Parental and offspring characteristics

In total, 86 children were recruited, including 17 NC children and 69 ART-conceived children. The average age was 4.3 ± 1.2 years (range 3–6 years old). No significant differences were observed for age and BMI between groups. Parental characteristics and perinatal outcomes of all participants are summarized in Table 1. We observed no significant differences in parental age, BMI, education level, or paternal smoking status between groups (all P > 0.05). In addition, the perinatal outcomes, including sex, plurality, gestational week, and birth weight, were comparable between groups (all P > 0.05).

Table 1 Characteristics of the study population

Comparison of immune indicators in NC and ART conceived children

We investigated multiple lymphocyte subsets in the peripheral blood of NC and ART-conceived children (Table 2). Overall, we observed no differences in total T, B, and NK cell percentages between groups (all P > 0.05). For T cell subsets, we found similar frequencies of CD4+T cells and CD8+T cells as well as comparable proportions of TH1 (CD3+ CD8 IFN-γ+ T) cells, TH17 (CD3+ CD8 IL-17A+ T) cells and Treg (CD3 + CD4+ CD25hi Foxp3+) cells (all P > 0.05). Next, we assessed associated cytokines levels of IFN-γ, IL-4, IL-17a, IL-10 in children born from NC and ART. Intriguingly, children conceived by ART had higher IFN-γand IL-4 levels than those by NC, but this difference did not reach statistical significance (P = 0.063 and P = 0.062, respectively). There were no differences in IL-17a and IL-10 levels between groups (all P > 0.05).

Table 2 Frequency of lymphocytes subsets among children conceived natural conception, IVF and ICSI

Comparison of immune indicators in children conceived by different embryo transfer timing

The ART group included children born after the use of fresh embryo transfer and frozen embryo transfer. Next, we compared the immunological profile among the fresh embryo transfer group, frozen embryo transfer group, and NC group. We observed no differences in frequencies of total T cells, B cells, and NK cells among the groups (Fig. 1a), similar CD4+T cell and CD8+T cell proportions (Fig. 1b), and also comparable TH1, TH17and Treg cell frequencies (Fig. 1c) (all P > 0.05). For cytokines, compared with the naturally conceived children, the children born following fresh embryo transfer showed significantly higher IFN-γ levels (P = 0.020, 8.21 ± 1.75 pg/mL vs 10.68 ± 2.94 pg/mL) and IL-4 levels(P = 0.004, 10.41 ± 5.76 pg/mL vs 18.40 ± 7.01 pg/mL), and lower ratio of IFN-γ to IL-4 (P = 0.023, 1.00 ± 0.48 vs 0.67 ± 0.32) (Fig. 1d and e). Likewise, children born after frozen embryo transfer also tended to have elevated IFN-γ levels (P = 0.153, 8.21 ± 1.75 pg/mL vs 11.14 ± 6.04 pg/mL) (Fig. 1d). Unexpectedly, we found children conceived frozen embryo transfer had comparable levels of IL-4 and ratio of IFN-γ to IL-4 compared with counterparts of the NC group (all P > 0.05) (Fig. 1d and e). There was no significant difference in the levels of IL-10 and IL-17a among groups, respectively (Fig. 1d).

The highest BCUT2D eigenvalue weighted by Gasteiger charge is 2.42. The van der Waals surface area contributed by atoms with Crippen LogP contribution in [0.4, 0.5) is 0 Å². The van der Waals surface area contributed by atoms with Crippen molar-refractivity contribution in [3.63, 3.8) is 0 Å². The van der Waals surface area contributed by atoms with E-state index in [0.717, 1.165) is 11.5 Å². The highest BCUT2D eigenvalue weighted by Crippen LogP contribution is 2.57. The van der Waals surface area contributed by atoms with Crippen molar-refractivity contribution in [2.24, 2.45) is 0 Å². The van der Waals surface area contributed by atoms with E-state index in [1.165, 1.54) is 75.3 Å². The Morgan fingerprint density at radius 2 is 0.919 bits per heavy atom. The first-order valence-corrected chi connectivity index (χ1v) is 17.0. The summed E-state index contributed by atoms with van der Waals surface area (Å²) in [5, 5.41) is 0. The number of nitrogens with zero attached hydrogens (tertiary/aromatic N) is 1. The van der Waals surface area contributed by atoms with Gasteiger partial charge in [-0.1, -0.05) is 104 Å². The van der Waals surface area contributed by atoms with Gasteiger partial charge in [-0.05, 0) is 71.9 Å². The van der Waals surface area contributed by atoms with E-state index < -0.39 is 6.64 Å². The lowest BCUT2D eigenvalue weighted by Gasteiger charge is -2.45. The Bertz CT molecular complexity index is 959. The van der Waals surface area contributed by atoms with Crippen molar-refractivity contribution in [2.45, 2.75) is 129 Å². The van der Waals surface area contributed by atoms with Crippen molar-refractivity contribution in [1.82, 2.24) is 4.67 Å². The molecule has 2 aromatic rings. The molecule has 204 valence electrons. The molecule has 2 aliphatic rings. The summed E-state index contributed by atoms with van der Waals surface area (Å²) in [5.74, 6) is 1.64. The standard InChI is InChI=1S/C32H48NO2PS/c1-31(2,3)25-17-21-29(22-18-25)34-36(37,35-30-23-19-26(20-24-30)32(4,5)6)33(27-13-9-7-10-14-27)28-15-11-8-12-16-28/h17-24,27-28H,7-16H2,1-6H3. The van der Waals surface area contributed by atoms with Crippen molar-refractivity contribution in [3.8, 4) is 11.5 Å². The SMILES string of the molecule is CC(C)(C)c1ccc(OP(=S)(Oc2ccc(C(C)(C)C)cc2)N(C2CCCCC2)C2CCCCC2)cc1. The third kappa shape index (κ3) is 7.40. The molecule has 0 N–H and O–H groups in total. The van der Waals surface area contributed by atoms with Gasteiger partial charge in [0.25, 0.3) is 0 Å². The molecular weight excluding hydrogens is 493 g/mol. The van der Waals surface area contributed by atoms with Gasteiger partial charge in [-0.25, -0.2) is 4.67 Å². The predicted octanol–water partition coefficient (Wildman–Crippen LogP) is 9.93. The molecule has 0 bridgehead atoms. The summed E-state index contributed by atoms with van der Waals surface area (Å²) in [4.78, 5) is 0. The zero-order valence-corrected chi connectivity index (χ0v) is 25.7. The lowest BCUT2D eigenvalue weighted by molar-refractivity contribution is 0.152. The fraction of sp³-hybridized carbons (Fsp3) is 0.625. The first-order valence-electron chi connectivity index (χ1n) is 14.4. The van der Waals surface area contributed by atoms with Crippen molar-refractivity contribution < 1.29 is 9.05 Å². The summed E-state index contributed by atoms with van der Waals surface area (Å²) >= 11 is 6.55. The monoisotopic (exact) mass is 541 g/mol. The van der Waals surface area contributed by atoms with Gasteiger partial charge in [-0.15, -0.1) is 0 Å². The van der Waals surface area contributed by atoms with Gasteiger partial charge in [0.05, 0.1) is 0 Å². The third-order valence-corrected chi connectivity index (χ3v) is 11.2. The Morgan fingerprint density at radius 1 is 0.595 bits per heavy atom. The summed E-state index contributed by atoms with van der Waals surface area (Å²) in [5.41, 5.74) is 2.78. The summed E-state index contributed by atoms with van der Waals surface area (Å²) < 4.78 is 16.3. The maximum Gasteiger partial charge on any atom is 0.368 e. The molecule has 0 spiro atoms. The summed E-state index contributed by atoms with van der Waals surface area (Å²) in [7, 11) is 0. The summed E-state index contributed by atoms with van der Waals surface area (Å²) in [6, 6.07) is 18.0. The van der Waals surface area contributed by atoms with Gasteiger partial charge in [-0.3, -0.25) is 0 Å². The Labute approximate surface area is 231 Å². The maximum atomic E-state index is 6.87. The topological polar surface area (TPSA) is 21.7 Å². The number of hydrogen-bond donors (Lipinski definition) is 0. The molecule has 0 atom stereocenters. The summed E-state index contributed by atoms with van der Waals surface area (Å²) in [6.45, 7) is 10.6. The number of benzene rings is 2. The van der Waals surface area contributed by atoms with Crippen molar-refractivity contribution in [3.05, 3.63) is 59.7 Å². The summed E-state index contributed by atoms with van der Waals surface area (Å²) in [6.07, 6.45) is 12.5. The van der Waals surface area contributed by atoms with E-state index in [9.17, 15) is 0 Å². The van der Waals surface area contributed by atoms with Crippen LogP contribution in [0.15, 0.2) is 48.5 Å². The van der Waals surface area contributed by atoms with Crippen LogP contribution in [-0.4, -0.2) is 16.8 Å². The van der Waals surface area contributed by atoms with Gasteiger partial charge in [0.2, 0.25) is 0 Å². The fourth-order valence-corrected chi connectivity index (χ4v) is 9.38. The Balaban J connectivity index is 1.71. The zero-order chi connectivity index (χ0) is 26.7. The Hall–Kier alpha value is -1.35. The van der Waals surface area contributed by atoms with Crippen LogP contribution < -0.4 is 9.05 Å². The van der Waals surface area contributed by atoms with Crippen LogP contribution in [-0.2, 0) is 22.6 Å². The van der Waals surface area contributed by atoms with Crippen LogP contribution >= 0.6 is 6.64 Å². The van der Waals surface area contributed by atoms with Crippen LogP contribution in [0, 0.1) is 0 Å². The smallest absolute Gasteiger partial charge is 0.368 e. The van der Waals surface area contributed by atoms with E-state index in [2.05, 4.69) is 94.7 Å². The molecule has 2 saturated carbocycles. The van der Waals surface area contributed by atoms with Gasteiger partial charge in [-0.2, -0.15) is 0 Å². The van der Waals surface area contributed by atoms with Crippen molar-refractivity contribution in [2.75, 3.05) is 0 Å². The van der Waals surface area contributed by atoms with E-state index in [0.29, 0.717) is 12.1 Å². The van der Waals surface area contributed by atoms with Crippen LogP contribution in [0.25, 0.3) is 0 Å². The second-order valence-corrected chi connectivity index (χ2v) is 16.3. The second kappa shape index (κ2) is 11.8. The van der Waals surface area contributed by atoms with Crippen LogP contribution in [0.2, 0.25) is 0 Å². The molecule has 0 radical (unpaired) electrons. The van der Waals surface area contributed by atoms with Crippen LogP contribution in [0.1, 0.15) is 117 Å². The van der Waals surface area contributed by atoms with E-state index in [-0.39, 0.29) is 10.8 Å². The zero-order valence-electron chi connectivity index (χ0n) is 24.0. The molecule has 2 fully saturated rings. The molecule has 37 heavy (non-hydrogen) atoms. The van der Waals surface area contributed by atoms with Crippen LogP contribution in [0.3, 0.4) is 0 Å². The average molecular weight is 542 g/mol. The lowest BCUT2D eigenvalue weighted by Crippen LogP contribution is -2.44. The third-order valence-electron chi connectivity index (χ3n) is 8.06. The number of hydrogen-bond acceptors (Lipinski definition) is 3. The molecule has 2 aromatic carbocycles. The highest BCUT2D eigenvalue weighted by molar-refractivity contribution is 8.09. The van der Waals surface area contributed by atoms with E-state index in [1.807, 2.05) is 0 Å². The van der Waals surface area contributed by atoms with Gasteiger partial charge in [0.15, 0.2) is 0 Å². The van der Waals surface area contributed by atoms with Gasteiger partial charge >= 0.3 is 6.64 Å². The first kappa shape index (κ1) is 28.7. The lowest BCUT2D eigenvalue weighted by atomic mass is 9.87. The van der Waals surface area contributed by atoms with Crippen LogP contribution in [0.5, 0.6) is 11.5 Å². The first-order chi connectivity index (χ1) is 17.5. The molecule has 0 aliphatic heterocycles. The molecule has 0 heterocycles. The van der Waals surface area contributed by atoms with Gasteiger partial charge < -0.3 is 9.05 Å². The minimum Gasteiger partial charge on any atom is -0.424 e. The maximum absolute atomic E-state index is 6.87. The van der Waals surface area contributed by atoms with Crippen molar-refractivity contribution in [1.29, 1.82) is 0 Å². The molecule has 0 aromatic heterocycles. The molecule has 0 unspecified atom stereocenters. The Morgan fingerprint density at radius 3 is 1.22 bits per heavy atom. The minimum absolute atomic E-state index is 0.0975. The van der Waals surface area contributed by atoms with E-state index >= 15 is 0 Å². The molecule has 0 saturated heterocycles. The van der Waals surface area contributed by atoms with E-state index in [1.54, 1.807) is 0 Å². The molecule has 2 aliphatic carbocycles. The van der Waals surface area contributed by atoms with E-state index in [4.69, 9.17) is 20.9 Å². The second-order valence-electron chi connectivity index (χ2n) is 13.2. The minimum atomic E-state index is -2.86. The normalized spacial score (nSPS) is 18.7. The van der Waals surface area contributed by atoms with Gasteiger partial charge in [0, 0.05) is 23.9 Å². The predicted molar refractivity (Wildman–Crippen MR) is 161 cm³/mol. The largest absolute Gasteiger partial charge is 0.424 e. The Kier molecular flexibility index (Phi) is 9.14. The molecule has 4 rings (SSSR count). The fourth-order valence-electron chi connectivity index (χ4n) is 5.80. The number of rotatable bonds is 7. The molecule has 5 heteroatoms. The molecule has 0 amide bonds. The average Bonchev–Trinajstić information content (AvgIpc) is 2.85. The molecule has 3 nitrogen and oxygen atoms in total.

Fig. 1
figure 1